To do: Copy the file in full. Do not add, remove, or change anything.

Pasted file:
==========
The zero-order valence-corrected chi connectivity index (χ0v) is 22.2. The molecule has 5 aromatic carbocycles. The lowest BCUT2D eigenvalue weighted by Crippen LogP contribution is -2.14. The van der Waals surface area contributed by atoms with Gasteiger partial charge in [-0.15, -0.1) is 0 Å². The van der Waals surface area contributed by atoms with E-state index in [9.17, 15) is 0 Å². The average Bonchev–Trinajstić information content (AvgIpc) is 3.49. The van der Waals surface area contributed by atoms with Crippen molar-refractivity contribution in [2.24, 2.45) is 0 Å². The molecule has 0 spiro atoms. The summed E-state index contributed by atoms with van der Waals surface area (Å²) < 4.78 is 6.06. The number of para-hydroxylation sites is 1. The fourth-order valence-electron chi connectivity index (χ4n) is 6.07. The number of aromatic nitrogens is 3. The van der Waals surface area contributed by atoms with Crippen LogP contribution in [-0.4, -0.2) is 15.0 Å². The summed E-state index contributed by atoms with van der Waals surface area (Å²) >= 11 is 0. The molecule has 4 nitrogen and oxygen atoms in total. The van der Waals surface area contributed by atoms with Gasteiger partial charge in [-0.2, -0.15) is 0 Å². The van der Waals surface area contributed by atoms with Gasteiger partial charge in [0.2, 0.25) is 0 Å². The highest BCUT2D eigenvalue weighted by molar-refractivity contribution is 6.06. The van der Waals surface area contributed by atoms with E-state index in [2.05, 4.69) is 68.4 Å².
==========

The zero-order valence-corrected chi connectivity index (χ0v) is 22.2. The molecule has 5 aromatic carbocycles. The lowest BCUT2D eigenvalue weighted by Crippen LogP contribution is -2.14. The van der Waals surface area contributed by atoms with Gasteiger partial charge in [-0.15, -0.1) is 0 Å². The van der Waals surface area contributed by atoms with E-state index in [9.17, 15) is 0 Å². The average Bonchev–Trinajstić information content (AvgIpc) is 3.49. The van der Waals surface area contributed by atoms with Crippen molar-refractivity contribution in [2.24, 2.45) is 0 Å². The molecule has 0 spiro atoms. The summed E-state index contributed by atoms with van der Waals surface area (Å²) < 4.78 is 6.06. The number of para-hydroxylation sites is 1. The fourth-order valence-electron chi connectivity index (χ4n) is 6.07. The number of aromatic nitrogens is 3. The van der Waals surface area contributed by atoms with Crippen LogP contribution in [-0.4, -0.2) is 15.0 Å². The summed E-state index contributed by atoms with van der Waals surface area (Å²) >= 11 is 0. The molecule has 4 nitrogen and oxygen atoms in total. The van der Waals surface area contributed by atoms with Gasteiger partial charge in [-0.2, -0.15) is 0 Å². The van der Waals surface area contributed by atoms with Gasteiger partial charge in [0.2, 0.25) is 0 Å². The highest BCUT2D eigenvalue weighted by molar-refractivity contribution is 6.06. The van der Waals surface area contributed by atoms with E-state index in [2.05, 4.69) is 68.4 Å².